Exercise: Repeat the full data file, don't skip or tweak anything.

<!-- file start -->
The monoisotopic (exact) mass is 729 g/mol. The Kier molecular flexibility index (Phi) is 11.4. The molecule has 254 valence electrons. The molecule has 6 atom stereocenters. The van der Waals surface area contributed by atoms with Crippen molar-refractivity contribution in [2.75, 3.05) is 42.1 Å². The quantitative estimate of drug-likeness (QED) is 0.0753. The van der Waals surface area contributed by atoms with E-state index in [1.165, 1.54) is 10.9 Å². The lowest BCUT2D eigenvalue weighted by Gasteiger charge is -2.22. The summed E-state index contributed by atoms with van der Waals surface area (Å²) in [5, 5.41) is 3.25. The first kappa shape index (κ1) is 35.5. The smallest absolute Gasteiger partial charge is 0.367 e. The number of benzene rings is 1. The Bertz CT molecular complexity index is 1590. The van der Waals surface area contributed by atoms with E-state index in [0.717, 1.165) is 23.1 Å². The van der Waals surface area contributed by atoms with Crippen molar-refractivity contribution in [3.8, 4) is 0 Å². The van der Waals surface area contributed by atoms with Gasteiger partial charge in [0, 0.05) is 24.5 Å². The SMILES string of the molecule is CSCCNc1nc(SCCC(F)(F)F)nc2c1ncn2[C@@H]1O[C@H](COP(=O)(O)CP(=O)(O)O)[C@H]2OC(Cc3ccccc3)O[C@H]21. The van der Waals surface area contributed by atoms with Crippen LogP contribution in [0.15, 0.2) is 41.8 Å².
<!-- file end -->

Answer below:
The monoisotopic (exact) mass is 729 g/mol. The Kier molecular flexibility index (Phi) is 11.4. The molecule has 254 valence electrons. The molecule has 6 atom stereocenters. The van der Waals surface area contributed by atoms with Crippen molar-refractivity contribution in [2.75, 3.05) is 42.1 Å². The quantitative estimate of drug-likeness (QED) is 0.0753. The van der Waals surface area contributed by atoms with E-state index in [1.165, 1.54) is 10.9 Å². The lowest BCUT2D eigenvalue weighted by Gasteiger charge is -2.22. The summed E-state index contributed by atoms with van der Waals surface area (Å²) in [5, 5.41) is 3.25. The first kappa shape index (κ1) is 35.5. The smallest absolute Gasteiger partial charge is 0.367 e. The number of benzene rings is 1. The Bertz CT molecular complexity index is 1590. The van der Waals surface area contributed by atoms with E-state index in [0.717, 1.165) is 23.1 Å². The van der Waals surface area contributed by atoms with Crippen molar-refractivity contribution in [3.8, 4) is 0 Å². The van der Waals surface area contributed by atoms with Gasteiger partial charge in [0, 0.05) is 24.5 Å². The SMILES string of the molecule is CSCCNc1nc(SCCC(F)(F)F)nc2c1ncn2[C@@H]1O[C@H](COP(=O)(O)CP(=O)(O)O)[C@H]2OC(Cc3ccccc3)O[C@H]21. The van der Waals surface area contributed by atoms with Crippen LogP contribution in [0.15, 0.2) is 41.8 Å².